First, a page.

Archive for February, 2007

Kathryn Tucker Windham Promotes Literacy with 'Read Across America' at the Alabama Archives and History

Tuesday, February 27th, 2007 by Lyndsey

Kathryn Tucker Windham has been invited by the National Education Associaton to participate in their tenth annual ‘Read Across America’ literacy program. On Friday, March 2, 2007 at 10:00 a.m., the beloved Alabama storyteller will be speaking to the public on the importance of reading. The event will be hosted by the Alabama Archives and History and will take place in the Alabama Power Auditorium on the 1st floor of the west wing of the Archives. The event is free and open to the public.

Windham’s book, Jeffreys Favorite 13 Ghost Stories is available directly from NewSouth Books,, or your favorite local or online bookseller.

Dr. Wade Hall Makes Donation of Historical Southern Memorabilia

Monday, February 26th, 2007 by Mary Katherine

NewSouth author Wade Hall has made a generous donation to The University of Alabamas W. S. Hoole Special Collections Library. The gift, which includes books, sheet music, sound recordings and photographs, now comprises the Wade Hall Collection of Southern History and Culture.

Publishers Bindings Online, a digital archive project which collects decorative book bindings from 1815-1930, has selected over 1,000 titles from the Wade Hall Collection for the project, including many signed first-edition books by Southern authors. “I am delighted with the many dimensions being discovered in my collections by the faculty of the library,” said Dr. Hall, “as well as the students, scholars and historians who are using my donations to the University of Alabama.”

To learn more about Publishers Bindings Online and Dr. Hall, visit the PBO Website. Wade Halls NewSouth publications are available from NewSouth Books,, or your favorite local or online book retailer.

Radio Interview with Grievances Author Mark Ethridge To Air

Tuesday, February 20th, 2007 by Lyndsey

Grievances author Mark Ethridge will be interviewed on North Carolina’s Public Radio program, The State of Things. His segment will air on Wednesday, February 21 at 11:45 a.m.

In Grievances, Ethridge, a Pulitzer-Prize winning journalist, tells the story of a pair of reporters who set out to solve the decades-old murder of a thirteen-year-year-old boy during racial unrest in rural South Carolina.

To hear the interview, visit the WFAE website and follow the listening instructions.

Grievancesis nowavailablefrom NewSouth Books,, or your favorite local or online bookretailer.

Roger Reids Young Adult Thriller Longleaf Praised for Wildlife Recognition

Thursday, February 8th, 2007 by Lyndsey

“Roger Reid said it was natural for him to set the story in the Conecuh National Forest,” wrote today’s Andaulsia Star News regarding Reid’s new young adult thriller, Longleaf.

As producer and director of the Emmy nominated Alabama Public Television program Discovering Alabama, Roger has a deep interest in educating children about the forestry of Alabama he’s offered plenty of that information — as well as a great story — in his first young adult novel, Longleaf. And now Longleaf has begun to receive glowing praise from across the state.

“It’s the addition of facts about the Conecuh National Forest that enhance the book for readers of all ages … perhaps the only bad thing about Longleaf is that is finishes so soon,” writes the Florence Times Daily. They continued, “What fills the pages, however, is not just the plot of the story and the solving of the crime. Learning that the longleaf is largely fire-resistant is fascinating in and of itself, but Reid weaves the story about this bit of information into the story thanks to his precocious teen-aged hero.”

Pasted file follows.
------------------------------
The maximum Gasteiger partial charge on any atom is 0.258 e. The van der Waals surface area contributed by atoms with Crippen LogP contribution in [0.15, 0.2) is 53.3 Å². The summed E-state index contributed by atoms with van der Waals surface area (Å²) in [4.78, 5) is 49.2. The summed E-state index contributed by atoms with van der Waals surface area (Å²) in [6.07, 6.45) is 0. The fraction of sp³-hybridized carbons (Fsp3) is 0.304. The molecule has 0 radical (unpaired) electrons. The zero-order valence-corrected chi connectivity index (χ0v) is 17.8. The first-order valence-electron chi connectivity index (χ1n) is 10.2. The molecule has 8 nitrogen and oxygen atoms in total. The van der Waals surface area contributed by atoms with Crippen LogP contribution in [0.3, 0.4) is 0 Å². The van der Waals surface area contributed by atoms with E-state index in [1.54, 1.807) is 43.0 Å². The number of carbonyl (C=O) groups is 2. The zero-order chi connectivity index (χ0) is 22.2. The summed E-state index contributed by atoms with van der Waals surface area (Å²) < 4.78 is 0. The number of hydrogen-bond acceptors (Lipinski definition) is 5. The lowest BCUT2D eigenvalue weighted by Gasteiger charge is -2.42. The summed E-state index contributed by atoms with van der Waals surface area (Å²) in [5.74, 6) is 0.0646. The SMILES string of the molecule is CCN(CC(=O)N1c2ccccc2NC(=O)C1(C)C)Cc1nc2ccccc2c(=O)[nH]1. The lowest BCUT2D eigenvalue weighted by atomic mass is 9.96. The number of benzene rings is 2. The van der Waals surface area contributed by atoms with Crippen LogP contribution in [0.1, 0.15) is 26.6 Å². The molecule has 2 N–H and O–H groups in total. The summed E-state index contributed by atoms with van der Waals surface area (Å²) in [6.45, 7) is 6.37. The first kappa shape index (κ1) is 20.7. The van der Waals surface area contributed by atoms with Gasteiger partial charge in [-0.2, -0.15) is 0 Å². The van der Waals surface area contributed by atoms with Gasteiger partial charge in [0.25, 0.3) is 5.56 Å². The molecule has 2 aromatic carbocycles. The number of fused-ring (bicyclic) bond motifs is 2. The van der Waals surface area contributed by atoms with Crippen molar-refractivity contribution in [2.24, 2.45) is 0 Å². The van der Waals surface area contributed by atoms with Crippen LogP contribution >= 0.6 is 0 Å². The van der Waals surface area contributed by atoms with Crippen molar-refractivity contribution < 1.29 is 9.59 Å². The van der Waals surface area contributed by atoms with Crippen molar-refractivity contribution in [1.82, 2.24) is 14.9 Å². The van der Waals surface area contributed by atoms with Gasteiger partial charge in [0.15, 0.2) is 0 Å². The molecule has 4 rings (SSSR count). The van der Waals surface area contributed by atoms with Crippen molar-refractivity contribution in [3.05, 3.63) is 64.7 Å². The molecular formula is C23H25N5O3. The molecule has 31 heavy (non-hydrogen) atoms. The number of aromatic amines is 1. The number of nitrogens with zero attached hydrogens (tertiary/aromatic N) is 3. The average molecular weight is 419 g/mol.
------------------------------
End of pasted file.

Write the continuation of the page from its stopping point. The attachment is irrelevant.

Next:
The conservation group, Longleaf Alliance also enjoyed Longleaf, noting that “it was interesting to see familiar ponds, roads, and historical events included in this short, but worthy drama.”

From the Andalusia Star Times:

Roger Reid, author of the recently released novel, Longleaf, should know about the forest’s night sounds. As a writer, director and producer of the Emmy nominated public television program Discovering Alabama, he’s spent plenty of time there.

“A couple of the first shows we did after I joined the show were on the longleaf pine,” Reid said Thursday. “I fell in love with the place.”

It wasn’t long after that that he got the idea for the novel, in which 14-year-old Jason Caldwell, headed for a vacation in the National Forest with his parents, witnesses a crime from the window of the airplane. Before the camping trip begins, he finds his way to Andalusia, where he explains what he saw to a deputy in the Covngton County Sheriff’s Office. Soon, Jason finds himself lost among the very longleaf pines that he and his parents had been flying over only days before.

The idea stayed with him and about two years ago, he wrote the book.

“My son was 13 years old. Everything he and his sister brought home for reading material was all centered around cultural experiences. There was no natural history presented in the sense we do with Discovering Alabama.”
Reid said it was natural for him to set the story in the Conecuh National Forest.

“I used to sneak down here a lot and sleep in the forest,” he said. “Every time I get an opportunity, I’m down here.”

He said it is an age appropriate book for middle school students, and that he attempted to make it “a good adventure” that didn’t sound like a textbook.
“There’s a fifth grade teacher in Washington who’s reading it out loud to her kids,” he said. “She said they’re enjoying it and picking up new vocabulary.”

Longleaf is available now from NewSouth Books,, or your favorite online or local book retailers.